It is the public policy of this State to assure that each minor child has frequent and continuing contact with both parents after the parents separate or the marriage of the parties is dissolved. It also encourages the parents to share the rights, responsibilities, and joys of childrearing. There is also no presumption for or against the father or mother of the child when creating or altering a parenting plan for the child(ren).
Child Support in a Dissolution of Marriage with Children:
All parents have a responsibility to support their child(ren) according to their needs and the parties’ financial abilities. This obligation usually ceases once the child(ren) turn 18 years of age and have graduated from high school. In certain cases involving children with special needs, child support may extend beyond this date.
During the initial determination of child support in a divorce case, the court has the discretion to award child support retroactive to the date when the parties did not reside together in the same household with the child(ren). This should not exceed a period of 24 months preceding the filing of the petition.
Florida Dissolution of Marriage Statutes:
You may review the following Florida Statutes if you would like more information on divorce law in Florida:
Florida Statute 61.021 – Residence requirements.
Florida Statute 61.043 – Commencement of a proceeding for dissolution of marriage or for alimony and child support; dissolution questionnaire.
Florida Statute 61.052 – Dissolution of marriage.
Florida Statute 61.061– Proceedings against nonresidents.
Florida Statute 61.075 – Equitable distribution of marital assets and liabilities.
Florida Statute 61.076 – Distribution of retirement plans upon dissolution of marriage.
Florida Statute 61.077 – Determination of entitlement to setoffs or credits upon sale of marital home.
Florida Statute 61.079 – Premarital agreements.
Florida Statute 61.08 – Alimony.
Florida Statute 61.13 – Support of children; parenting and time-sharing; powers of court.
Florida Statute 61.13001 – Parental relocation with a child.
Florida Statute 61.16 – Attorney’s fees, suit money, and costs.
Florida Statute 61.19 – Entry of judgment of dissolution of marriage, delay period.
Florida Statute 61.21 – Parenting course authorized; fees; required attendance authorized; contempt.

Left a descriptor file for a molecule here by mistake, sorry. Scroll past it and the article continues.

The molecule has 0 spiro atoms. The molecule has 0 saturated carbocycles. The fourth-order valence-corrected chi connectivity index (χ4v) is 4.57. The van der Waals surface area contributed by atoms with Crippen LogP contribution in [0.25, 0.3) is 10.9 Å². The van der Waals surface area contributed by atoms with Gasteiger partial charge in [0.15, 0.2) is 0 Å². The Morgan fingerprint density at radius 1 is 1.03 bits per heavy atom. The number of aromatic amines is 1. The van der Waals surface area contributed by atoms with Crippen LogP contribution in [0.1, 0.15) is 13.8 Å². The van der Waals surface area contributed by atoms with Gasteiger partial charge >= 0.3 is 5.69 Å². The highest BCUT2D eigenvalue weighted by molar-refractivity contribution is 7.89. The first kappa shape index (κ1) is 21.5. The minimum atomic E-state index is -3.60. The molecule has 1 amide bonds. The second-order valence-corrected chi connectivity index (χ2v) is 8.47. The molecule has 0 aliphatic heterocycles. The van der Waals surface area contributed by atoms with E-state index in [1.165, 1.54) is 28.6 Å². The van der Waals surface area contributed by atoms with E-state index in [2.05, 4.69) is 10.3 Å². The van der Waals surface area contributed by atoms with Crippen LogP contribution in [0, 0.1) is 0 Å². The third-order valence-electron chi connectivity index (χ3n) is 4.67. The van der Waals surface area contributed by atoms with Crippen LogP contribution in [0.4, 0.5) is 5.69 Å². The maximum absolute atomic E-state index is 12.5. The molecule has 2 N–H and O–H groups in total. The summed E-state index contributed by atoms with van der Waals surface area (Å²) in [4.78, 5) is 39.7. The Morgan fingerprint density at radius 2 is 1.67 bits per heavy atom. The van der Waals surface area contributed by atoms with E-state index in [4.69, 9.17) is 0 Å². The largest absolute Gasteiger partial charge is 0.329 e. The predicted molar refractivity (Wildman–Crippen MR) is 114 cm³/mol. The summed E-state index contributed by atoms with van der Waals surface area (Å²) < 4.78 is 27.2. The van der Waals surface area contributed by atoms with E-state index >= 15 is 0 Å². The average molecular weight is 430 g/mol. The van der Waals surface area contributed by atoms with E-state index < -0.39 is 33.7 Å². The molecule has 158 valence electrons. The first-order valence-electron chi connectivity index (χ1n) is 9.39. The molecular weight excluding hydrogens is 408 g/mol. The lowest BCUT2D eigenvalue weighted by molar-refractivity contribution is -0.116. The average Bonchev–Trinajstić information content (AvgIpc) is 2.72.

Florida Statute 61.29 – Child support guidelines; principles.
Florida Statute 61.30 – Child support guidelines; retroactive child support.
Generally, there are three main areas which are subject to modification. It is important to consult with a Florida Family Law Attorney regarding the following:
Child Support Modification
Child support is based primarily on the parties’ incomes and the overnight stays that each parent has with the children. If either party experiences a loss or gain in income that would change their child support obligation by at least 15% or $50.00 or more, a modification is substantial enough to merit filing a supplemental petition to modify.
Additionally, a substantial change in healthcare or childcare cost may change your child support obligation, which will also require modification of child support. Lastly, a change in the timesharing may also be a basis for a change in child support.
Parenting Plan Modification
As circumstances change, the parenting plans need to change as well.
The child’s best interest is always the court’s primary concern.
If a parenting plan is no longer in a child’s best interest, then it may meet the standard for a modification. If there is a substantial, material, and unanticipated change in circumstance that affects the best interest of the child, then filing a supplemental petition to modify may be justified in order to change the parenting plan.
In order to modify the alimony, you must show a substantial and material change in circumstances. Depending on the type of alimony obligation, alimony may be modified for various statutory reasons.